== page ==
The lopsided UK residential property market

A new look at old data suggests that buy-to-let has been the 'only game in town'" in the UK property market for the last 15 years. Tighter regulatory and fiscal policy threatens to disrupt that growth, with potentially significant consequences for the whole residential property market.

2001 was a long time ago. It was the year in which, Sven-Goran Eriksson became the English football manager; and Tony Blair won re-election to his second term as Prime Minister.

 

However, since that time the number of owner-occupied homes in the UK has increased by less than 150,000 (or just 1%). In stark contrast, the number of privately-rented homes (i.e. buy-to-let) has increased by 2.9 million (or a whopping 117% ... that is not a typo).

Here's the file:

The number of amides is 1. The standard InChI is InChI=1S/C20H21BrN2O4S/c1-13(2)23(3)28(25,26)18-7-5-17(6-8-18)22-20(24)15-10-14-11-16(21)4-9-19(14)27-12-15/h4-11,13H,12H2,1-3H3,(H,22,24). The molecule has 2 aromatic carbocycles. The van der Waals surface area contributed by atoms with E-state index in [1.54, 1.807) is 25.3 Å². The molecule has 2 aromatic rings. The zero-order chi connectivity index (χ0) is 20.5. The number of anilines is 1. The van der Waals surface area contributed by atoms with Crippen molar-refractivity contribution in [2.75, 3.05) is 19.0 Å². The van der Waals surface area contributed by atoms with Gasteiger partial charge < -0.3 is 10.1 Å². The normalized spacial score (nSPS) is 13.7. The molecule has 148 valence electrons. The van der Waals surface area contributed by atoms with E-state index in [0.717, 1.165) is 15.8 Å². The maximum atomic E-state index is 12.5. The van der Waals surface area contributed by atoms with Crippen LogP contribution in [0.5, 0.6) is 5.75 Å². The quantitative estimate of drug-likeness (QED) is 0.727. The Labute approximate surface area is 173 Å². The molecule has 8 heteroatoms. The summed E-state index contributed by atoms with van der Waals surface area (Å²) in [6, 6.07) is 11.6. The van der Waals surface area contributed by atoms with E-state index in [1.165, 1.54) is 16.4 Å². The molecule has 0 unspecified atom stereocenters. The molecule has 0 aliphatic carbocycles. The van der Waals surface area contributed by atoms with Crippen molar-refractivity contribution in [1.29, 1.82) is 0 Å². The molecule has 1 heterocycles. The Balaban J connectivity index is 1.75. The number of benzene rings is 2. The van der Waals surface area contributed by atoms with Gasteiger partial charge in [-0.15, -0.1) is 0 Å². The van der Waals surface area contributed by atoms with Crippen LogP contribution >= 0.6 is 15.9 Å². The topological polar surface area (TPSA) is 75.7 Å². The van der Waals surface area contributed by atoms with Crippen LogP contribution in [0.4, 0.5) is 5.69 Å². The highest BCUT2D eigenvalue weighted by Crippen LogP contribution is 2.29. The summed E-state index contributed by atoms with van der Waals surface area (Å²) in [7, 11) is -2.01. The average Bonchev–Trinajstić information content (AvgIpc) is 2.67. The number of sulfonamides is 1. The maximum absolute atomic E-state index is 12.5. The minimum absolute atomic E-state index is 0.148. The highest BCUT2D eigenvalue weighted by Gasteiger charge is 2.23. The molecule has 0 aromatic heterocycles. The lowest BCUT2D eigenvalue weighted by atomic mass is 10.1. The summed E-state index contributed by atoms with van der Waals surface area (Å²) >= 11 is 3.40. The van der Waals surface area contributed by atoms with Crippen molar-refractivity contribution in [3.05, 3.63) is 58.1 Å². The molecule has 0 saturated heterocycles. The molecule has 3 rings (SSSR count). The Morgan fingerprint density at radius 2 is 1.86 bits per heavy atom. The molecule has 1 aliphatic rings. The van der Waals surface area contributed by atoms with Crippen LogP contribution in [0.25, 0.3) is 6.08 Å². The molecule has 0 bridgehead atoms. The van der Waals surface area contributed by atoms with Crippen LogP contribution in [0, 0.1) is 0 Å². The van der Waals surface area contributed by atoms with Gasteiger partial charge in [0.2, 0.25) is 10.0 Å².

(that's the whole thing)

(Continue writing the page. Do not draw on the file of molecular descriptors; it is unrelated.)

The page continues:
This highlights the polarisation in the housing market over the last fifteen years as price-to-income multiples have spiralled higher. The dream of home ownership has become a distant prospect for millions, whilst growing property portfolios have been a reality for a subset of the population.

 

Tighter fiscal and regulatory policy now threatens to change the market dynamics. The tax advantages of property investment have been curtailed...

It is too early to tell whether these changes are mere flies in the ointment or have fundamentally upset the apple-cart. However, we should not make the mistake of seeing buy-to-let as a sideshow in the UK residential property market. For the last decade and a half, it has been the only game in town.

 
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